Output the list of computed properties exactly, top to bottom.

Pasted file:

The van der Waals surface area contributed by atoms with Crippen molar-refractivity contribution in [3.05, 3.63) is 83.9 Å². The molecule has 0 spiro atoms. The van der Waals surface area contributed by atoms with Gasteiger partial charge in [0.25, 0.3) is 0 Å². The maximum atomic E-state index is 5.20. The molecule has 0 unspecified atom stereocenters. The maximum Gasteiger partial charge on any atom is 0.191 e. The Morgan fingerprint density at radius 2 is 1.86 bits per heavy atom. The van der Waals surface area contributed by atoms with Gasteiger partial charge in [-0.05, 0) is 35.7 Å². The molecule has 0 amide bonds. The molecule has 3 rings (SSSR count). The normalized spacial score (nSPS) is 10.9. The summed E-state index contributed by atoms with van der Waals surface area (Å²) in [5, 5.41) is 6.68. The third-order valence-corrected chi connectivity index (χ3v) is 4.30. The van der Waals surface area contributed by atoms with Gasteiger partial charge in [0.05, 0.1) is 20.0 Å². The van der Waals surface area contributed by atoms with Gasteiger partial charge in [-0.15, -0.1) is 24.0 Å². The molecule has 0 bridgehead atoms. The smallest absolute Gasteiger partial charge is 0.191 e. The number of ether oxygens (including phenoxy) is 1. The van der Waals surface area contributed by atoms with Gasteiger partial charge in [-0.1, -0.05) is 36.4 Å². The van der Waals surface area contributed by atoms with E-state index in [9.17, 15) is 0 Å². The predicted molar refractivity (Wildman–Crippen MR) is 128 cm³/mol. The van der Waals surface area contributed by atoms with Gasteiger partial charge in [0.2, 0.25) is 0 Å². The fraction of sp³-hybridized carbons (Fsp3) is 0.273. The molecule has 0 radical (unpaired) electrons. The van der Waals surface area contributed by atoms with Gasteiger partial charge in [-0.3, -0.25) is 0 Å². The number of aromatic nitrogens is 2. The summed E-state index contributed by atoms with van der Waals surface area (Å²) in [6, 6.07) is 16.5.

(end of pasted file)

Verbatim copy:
The van der Waals surface area contributed by atoms with Crippen molar-refractivity contribution in [3.05, 3.63) is 83.9 Å². The molecule has 0 spiro atoms. The van der Waals surface area contributed by atoms with Gasteiger partial charge in [0.25, 0.3) is 0 Å². The maximum atomic E-state index is 5.20. The molecule has 0 unspecified atom stereocenters. The maximum Gasteiger partial charge on any atom is 0.191 e. The Morgan fingerprint density at radius 2 is 1.86 bits per heavy atom. The van der Waals surface area contributed by atoms with Gasteiger partial charge in [-0.05, 0) is 35.7 Å². The molecule has 0 amide bonds. The molecule has 3 rings (SSSR count). The normalized spacial score (nSPS) is 10.9. The summed E-state index contributed by atoms with van der Waals surface area (Å²) in [5, 5.41) is 6.68. The third-order valence-corrected chi connectivity index (χ3v) is 4.30. The van der Waals surface area contributed by atoms with Gasteiger partial charge in [0.05, 0.1) is 20.0 Å². The van der Waals surface area contributed by atoms with Gasteiger partial charge in [-0.15, -0.1) is 24.0 Å². The molecule has 0 bridgehead atoms. The smallest absolute Gasteiger partial charge is 0.191 e. The number of ether oxygens (including phenoxy) is 1. The van der Waals surface area contributed by atoms with Gasteiger partial charge in [-0.1, -0.05) is 36.4 Å². The van der Waals surface area contributed by atoms with E-state index in [9.17, 15) is 0 Å². The predicted molar refractivity (Wildman–Crippen MR) is 128 cm³/mol. The van der Waals surface area contributed by atoms with Gasteiger partial charge in [0.2, 0.25) is 0 Å². The fraction of sp³-hybridized carbons (Fsp3) is 0.273. The molecule has 0 radical (unpaired) electrons. The van der Waals surface area contributed by atoms with Gasteiger partial charge in [-0.3, -0.25) is 0 Å². The number of aromatic nitrogens is 2. The summed E-state index contributed by atoms with van der Waals surface area (Å²) in [6, 6.07) is 16.5.